I am breaking my self-imposed 500 word limit for this post. Here is your “TLDR” (too long didn’t read):

Make goals, write them down, review them often. Do the work. You will surprise yourself.

And now, the post…

During the last week of 2015 and into the first days of the new year, I sat down, reflected on everything that had come my way that year and wrote out my goals for 2016.

What did I want to accomplish in the realm of PT?

What books did I want to read?

What goals did I want to achieve for my family?

What tasks did I want to tackle around the house?

What did I want my body to look like?

What did I want my thought life to look like?

Why did I want to improve?

I wrote down affirmations and mindsets that I wanted to maintain through the year, things that would help remind me why I am doing what I am doing. It wasn’t a “New Year, New Me!” New Years Resolution thing. It was deliberate, detailed, and direct. All in all, I had about six pages written out. I reviewed it daily, going over the affirmations and mindsets as well as the goals. Many times, I would say them out loud.

Halfway through the year, I modified the affirmations and mindsets to better reflect the things I had learned, as well as buttressing the goals I had already made. Did I hit all the goals? No. But I did make quite an impact to my list and I learned a lot along the way.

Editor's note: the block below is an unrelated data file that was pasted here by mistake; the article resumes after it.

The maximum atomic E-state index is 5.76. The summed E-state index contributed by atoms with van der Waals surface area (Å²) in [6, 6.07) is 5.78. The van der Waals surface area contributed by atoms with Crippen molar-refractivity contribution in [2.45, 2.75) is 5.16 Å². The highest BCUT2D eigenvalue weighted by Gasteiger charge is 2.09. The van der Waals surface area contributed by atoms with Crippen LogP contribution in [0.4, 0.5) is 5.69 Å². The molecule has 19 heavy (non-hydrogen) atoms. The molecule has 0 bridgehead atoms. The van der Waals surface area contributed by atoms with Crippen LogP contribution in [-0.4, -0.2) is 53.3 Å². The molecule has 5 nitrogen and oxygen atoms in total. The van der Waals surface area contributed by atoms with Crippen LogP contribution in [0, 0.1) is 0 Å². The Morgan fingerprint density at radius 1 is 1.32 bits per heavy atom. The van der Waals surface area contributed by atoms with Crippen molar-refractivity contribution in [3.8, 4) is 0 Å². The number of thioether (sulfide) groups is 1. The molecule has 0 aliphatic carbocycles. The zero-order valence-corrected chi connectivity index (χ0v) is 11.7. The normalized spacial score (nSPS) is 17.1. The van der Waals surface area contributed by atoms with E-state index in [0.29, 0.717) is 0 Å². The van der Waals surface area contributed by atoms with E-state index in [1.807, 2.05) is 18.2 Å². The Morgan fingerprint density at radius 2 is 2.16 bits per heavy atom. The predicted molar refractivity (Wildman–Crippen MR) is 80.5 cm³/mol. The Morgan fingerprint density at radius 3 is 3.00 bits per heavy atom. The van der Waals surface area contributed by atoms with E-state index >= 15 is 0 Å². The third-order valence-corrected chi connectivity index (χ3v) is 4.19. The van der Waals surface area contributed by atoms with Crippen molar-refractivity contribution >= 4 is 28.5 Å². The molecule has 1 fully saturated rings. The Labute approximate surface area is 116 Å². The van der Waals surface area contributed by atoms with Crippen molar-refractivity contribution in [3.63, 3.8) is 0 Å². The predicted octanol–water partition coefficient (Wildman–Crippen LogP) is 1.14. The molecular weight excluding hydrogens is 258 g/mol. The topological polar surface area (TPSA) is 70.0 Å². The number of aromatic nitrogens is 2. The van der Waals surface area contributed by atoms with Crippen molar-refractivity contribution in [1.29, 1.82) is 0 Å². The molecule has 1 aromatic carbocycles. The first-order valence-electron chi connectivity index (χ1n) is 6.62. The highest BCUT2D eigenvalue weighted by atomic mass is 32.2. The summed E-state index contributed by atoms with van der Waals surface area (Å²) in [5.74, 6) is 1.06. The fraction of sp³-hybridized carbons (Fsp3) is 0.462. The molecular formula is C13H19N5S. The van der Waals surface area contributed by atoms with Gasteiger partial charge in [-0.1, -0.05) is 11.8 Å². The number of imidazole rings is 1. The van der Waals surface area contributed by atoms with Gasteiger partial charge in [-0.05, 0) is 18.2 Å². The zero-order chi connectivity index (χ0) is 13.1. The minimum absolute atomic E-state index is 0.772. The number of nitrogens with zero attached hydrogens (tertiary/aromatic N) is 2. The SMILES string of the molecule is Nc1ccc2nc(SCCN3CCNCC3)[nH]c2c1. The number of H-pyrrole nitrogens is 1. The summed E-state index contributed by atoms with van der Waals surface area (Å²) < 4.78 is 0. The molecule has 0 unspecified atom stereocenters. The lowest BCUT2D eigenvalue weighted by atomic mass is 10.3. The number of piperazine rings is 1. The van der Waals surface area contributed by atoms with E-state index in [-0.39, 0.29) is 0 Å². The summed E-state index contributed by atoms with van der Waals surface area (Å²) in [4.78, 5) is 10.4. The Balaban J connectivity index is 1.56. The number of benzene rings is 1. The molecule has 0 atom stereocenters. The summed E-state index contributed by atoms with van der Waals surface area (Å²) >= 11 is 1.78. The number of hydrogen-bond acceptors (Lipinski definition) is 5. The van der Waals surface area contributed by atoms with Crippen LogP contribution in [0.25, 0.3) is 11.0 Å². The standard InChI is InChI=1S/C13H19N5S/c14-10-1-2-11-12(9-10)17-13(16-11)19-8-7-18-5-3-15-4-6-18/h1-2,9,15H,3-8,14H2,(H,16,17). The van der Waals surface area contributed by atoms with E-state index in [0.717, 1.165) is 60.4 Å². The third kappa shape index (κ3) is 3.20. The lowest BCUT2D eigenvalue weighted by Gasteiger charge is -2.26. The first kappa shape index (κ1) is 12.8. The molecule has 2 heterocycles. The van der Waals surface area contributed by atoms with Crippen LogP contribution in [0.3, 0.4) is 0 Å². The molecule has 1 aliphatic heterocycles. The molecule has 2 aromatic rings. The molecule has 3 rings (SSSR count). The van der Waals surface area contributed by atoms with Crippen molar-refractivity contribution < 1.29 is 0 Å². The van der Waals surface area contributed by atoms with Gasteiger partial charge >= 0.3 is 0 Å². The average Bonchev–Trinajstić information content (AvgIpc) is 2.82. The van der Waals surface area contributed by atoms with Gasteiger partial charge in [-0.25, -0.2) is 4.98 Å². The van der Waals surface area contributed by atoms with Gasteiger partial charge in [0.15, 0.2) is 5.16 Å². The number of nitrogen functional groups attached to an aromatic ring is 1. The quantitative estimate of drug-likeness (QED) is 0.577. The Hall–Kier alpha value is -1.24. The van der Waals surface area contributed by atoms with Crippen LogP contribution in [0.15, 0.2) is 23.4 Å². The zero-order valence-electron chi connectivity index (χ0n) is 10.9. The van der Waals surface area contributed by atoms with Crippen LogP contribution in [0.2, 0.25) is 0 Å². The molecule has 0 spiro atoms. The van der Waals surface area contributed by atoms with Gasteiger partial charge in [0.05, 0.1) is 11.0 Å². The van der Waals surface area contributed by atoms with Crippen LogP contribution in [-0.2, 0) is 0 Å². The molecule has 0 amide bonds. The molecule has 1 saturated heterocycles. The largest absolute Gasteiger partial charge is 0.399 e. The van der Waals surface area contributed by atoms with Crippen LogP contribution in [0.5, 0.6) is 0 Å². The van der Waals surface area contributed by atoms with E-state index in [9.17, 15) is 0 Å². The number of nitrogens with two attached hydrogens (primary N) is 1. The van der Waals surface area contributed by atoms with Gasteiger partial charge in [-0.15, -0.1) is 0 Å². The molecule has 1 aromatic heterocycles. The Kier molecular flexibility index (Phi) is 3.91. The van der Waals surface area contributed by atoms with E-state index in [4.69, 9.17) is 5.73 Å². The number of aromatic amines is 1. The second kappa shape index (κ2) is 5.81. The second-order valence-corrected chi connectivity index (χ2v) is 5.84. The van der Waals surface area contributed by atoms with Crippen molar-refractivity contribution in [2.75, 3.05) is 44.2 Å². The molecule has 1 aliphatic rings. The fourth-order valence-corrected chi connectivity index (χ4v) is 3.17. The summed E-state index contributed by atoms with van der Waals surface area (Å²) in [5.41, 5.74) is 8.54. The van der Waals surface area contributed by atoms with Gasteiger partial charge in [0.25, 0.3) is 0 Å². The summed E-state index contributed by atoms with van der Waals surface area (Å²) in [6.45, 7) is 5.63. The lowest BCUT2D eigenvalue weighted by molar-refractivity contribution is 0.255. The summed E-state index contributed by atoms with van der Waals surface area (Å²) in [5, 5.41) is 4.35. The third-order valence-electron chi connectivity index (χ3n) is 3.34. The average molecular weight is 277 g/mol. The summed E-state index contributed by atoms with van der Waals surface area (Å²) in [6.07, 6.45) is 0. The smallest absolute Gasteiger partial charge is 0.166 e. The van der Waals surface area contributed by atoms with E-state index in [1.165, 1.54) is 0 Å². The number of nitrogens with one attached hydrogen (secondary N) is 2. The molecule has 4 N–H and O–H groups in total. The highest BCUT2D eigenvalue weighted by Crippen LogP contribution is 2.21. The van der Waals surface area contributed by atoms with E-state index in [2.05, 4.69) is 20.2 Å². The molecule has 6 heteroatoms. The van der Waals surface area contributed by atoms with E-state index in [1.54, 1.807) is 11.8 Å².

Out of the nine specific performance goals I had in the realm of physical fitness, I fulfilled two. In November, I was able to Squat and Dead-lift five sets of five reps/set at 225lbs. Among the others were goals regarding running, hitting a specific amount of pull ups, Bench Pressing and Overhead Pressing a specific amount of weight in the 5×5 model, as well as having a “defined six-pack abs”.

I set out with seven supporting goals for PT, things like “working out every day with intentionality and purpose”, getting proper rest, taking “no more than two consecutive rest days in a row”, limiting alcoholic drinks to “two per month”. And I noticed that the more specific my goal was, the more apt I was to hit it. The more vague it was, the least likely it was that I would hit it. I solidly fulfilled four of the seven.

Now, I don’t view the other goals that I didn’t hit as complete failures. By and large they weren’t. I made progress in all of them and I learned by the end of the year that some of the goals were a bit too high and would take more calculated steps to eventually achieve. The Bench Press, for example, I wanted to do the same work as the Deadlift and Squat. I’m not wired for those kinds of rapid gains, so, for the Bench, I need to take a slower and more methodical approach. Having six-pack abs was also unrealistic in that I focused solely on strength gains and didn’t do any sort of “cutting”. Did I build my core? Absolutely! You can make out a slight “design” of abs, but I still have a layer of fat to take care of. Of this, I am not ashamed.

Moving on to other goals.

I made nine miscellaneous goals, ranging from taking my family on an out-of-town Christmas vacation, to cleaning up the garage, to getting back into writing on my blog. I was able to accomplish six of these, including the Christmas vacation.